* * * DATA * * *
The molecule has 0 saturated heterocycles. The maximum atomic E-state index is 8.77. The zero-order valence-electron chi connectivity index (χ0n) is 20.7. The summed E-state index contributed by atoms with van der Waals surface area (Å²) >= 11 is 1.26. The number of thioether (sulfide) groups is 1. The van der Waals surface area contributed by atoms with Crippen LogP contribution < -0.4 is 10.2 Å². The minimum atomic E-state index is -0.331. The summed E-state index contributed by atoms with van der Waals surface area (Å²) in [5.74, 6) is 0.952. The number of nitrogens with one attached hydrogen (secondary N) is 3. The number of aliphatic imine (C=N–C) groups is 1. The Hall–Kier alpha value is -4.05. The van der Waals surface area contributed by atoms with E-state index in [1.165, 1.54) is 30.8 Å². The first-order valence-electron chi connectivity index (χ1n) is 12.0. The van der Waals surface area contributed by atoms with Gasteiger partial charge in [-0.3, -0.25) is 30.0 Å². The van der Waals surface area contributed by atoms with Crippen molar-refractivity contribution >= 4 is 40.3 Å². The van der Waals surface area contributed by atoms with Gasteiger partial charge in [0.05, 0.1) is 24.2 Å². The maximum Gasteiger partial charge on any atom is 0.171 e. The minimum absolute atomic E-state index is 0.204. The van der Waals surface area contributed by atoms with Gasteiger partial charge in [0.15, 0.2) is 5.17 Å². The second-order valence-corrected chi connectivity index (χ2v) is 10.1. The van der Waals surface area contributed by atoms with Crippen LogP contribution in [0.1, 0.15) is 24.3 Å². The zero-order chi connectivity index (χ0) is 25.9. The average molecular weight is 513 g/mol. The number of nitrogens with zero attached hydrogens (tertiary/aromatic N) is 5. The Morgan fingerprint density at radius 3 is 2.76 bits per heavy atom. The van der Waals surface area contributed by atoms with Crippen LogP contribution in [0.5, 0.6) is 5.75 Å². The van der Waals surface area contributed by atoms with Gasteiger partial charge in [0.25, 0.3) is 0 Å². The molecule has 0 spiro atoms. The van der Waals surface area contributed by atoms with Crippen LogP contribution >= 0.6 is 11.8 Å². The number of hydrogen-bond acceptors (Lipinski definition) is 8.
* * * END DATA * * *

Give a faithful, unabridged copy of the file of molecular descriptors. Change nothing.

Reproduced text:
The molecule has 0 saturated heterocycles. The maximum atomic E-state index is 8.77. The zero-order valence-electron chi connectivity index (χ0n) is 20.7. The summed E-state index contributed by atoms with van der Waals surface area (Å²) >= 11 is 1.26. The number of thioether (sulfide) groups is 1. The van der Waals surface area contributed by atoms with Crippen LogP contribution < -0.4 is 10.2 Å². The minimum atomic E-state index is -0.331. The summed E-state index contributed by atoms with van der Waals surface area (Å²) in [5.74, 6) is 0.952. The number of nitrogens with one attached hydrogen (secondary N) is 3. The number of aliphatic imine (C=N–C) groups is 1. The Hall–Kier alpha value is -4.05. The van der Waals surface area contributed by atoms with E-state index in [1.165, 1.54) is 30.8 Å². The first-order valence-electron chi connectivity index (χ1n) is 12.0. The van der Waals surface area contributed by atoms with Gasteiger partial charge in [-0.3, -0.25) is 30.0 Å². The van der Waals surface area contributed by atoms with Crippen molar-refractivity contribution >= 4 is 40.3 Å². The van der Waals surface area contributed by atoms with Gasteiger partial charge in [0.05, 0.1) is 24.2 Å². The maximum Gasteiger partial charge on any atom is 0.171 e. The minimum absolute atomic E-state index is 0.204. The van der Waals surface area contributed by atoms with Gasteiger partial charge in [0.15, 0.2) is 5.17 Å². The second-order valence-corrected chi connectivity index (χ2v) is 10.1. The van der Waals surface area contributed by atoms with Crippen LogP contribution in [0.1, 0.15) is 24.3 Å². The zero-order chi connectivity index (χ0) is 25.9. The average molecular weight is 513 g/mol. The number of nitrogens with zero attached hydrogens (tertiary/aromatic N) is 5. The Morgan fingerprint density at radius 3 is 2.76 bits per heavy atom. The van der Waals surface area contributed by atoms with Crippen LogP contribution in [0.5, 0.6) is 5.75 Å². The van der Waals surface area contributed by atoms with Gasteiger partial charge in [0.25, 0.3) is 0 Å². The molecule has 0 spiro atoms. The van der Waals surface area contributed by atoms with Crippen LogP contribution >= 0.6 is 11.8 Å². The number of hydrogen-bond acceptors (Lipinski definition) is 8.